White River most popular recreation area in U.S.
SUMMIT COUNTY – The White River National Forest (WRNF) was the most-visited recreational area in the United States last year, surpassing even visits to the Grand Canyon and the Statue of Liberty.
According to White River Forest Supervisor Martha Ketelle, 9.69 million people skied, camped, hiked, fished and otherwise played in the 2.3 million acres of the WRNF in Colorado’s central mountains.
“That’s a reaffirmation of everything we did when we did the (revised) Forest Plan,” said Rich Doak, recreation program manager for the forest. “It’s heavily used. One of the things we discovered nationally is that most forests overestimated their use. We used to be fifth or sixth in the nation, but after this survey, we’re almost 50 percent higher than the next nearest forest.”
The second most popular forest is the Arapaho Roosevelt National Forest/Pawnee National Grasslands in northern Colorado, which saw about 6 million visitors.
Forest Service officials plan to conduct such counts in the WRNF every four years, but they are unable to break down forest use by county, Doak said.
The numbers are significant because the U.S. Forest Service has changed the way it counts recreationalists nationwide. Visitors used to be counted by the amount of time they spent in the forest. If 12 people went mountain biking for one hour, it would count as one visitor day, or if a camper spent four days in the woods it would count as four visitor days.
Now, the counts are conducted more like those at the ski resorts, with each person representing a visit, regardless how much time they spend in the forest.
Because skiers represent 71 percent of those who recreate in the WRNF and those numbers are easily tabulated, the margin of error on the numbers is about 5 percent, making those figures, by far, the most accurate the Forest Service has been able to obtain to date. Those who camp at designated campsites are also easy to count. Hiking is the second-most popular activity.
The numbers are important because they help the Forest Service determine how to manage the forest.
“They make me feel good because we’re paralleling the estimates (in the Forest Plan),” Doak said. “It’s not like we got the numbers back and said, “Oh my God, we were way off all these years.’ We got them back and said, “We are really busy out there.'”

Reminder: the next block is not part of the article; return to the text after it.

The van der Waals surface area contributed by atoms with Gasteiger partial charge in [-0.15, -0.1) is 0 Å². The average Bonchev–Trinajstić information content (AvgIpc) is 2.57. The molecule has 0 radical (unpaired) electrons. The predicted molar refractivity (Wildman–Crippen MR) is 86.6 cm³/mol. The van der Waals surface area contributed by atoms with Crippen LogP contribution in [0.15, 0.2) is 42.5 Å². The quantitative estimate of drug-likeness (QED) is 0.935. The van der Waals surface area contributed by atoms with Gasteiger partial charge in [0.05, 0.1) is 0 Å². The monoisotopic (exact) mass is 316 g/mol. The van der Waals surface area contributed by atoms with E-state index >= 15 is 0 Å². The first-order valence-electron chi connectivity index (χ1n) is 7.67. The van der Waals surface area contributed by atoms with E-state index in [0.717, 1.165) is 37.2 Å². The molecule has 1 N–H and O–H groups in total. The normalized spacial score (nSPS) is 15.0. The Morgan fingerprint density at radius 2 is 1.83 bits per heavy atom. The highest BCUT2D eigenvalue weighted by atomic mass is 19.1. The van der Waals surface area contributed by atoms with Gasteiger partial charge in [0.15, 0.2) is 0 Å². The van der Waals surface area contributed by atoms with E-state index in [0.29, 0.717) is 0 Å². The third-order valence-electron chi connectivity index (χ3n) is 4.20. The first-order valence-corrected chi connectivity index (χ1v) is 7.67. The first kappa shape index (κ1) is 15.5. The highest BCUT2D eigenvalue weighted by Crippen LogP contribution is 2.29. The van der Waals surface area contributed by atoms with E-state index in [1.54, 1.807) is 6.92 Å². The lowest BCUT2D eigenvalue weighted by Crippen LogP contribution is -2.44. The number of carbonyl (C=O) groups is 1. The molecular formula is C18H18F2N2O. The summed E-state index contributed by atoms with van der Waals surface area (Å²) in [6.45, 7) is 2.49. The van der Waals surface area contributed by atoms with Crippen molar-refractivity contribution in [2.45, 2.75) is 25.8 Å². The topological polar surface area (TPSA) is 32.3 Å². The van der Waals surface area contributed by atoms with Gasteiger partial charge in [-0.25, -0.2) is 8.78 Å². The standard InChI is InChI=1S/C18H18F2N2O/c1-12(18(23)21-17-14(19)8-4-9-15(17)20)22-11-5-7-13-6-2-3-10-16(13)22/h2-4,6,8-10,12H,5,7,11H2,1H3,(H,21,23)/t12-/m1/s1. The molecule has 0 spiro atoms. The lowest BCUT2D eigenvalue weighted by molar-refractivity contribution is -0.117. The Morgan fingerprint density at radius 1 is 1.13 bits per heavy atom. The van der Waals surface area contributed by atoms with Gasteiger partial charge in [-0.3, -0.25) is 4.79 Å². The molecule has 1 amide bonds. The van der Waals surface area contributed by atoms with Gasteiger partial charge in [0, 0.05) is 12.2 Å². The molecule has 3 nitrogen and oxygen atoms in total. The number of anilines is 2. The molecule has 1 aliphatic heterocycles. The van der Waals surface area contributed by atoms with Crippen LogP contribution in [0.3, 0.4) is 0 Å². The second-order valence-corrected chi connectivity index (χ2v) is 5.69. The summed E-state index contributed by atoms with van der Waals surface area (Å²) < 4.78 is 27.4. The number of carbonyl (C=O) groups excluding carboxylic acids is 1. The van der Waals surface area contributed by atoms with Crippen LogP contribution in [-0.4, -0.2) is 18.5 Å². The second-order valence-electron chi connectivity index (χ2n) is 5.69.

And the counts took place during a bad year. The aftermath of Sept. 11, 2001, rampant forest fires, a poor national economy, the drought and new hunting regulations all contributed to less-than-stellar numbers last year.
“If it’d been a normal year, what would our use look like?” Doak wondered. “Those numbers could be 10 to 20 percent higher in a good year.”
Doak anticipates a huge public education effort in the next several years, particularly if growth continues.
According to the Forest Service Environmental Impact Study, the WRNF will reach 72 percent of its capacity in organized areas – which include picnic spots, campgrounds and overlooks, but not ski areas. Capacity is expected to grow to 90 percent by 2020.
Dispersed recreation, which includes those activities that aren’t as easily quantified, is at 45 percent of capacity in the summer. By 2010, that is expected to jump to 57 percent, and by 2020, 69 percent.
Winter dispersed recreation numbers are more difficult to tabulate because, even though an area might comprise 200,000 acres, it often is only accessible through a few trailheads where people are counted.
The report also proved what local foresters already believed: because of its heavy use, new recreational demands usually debut at the WRNF first.
“There are a lot of folks who want commercial operations on the National Forest, and there is only a certain amount available,” Doak said. “There are activities that haven’t even merged in other areas that are major issues in our forests. There are locations that, if we allowed all the people who wanted permits to get permits, we would have about five or six Jeep touring companies on one road.”
For example, several years ago, rafting through Glenwood Canyon wasn’t as popular as it is today. Commercial operators would like to increase their use on the river, but public use has grown to the point where the two groups are experiencing conflicts.
Additionally, Forest Service personnel have entertained a variety of permit applications for new uses on the forest, including Hummer dinner tours in the Holy Cross District, commercial goat-packing treks, landing aircraft on reservoir ice in the winter and a proposal to drop human ashes over wilderness areas.
What proposals are granted depend on the forest’s capacity, Doak said. Such analyses are currently being conducted on Vail Pass, Red Sandstone in the Holy Cross, Maroon Bells and in the Blanco District in the Flat Tops.
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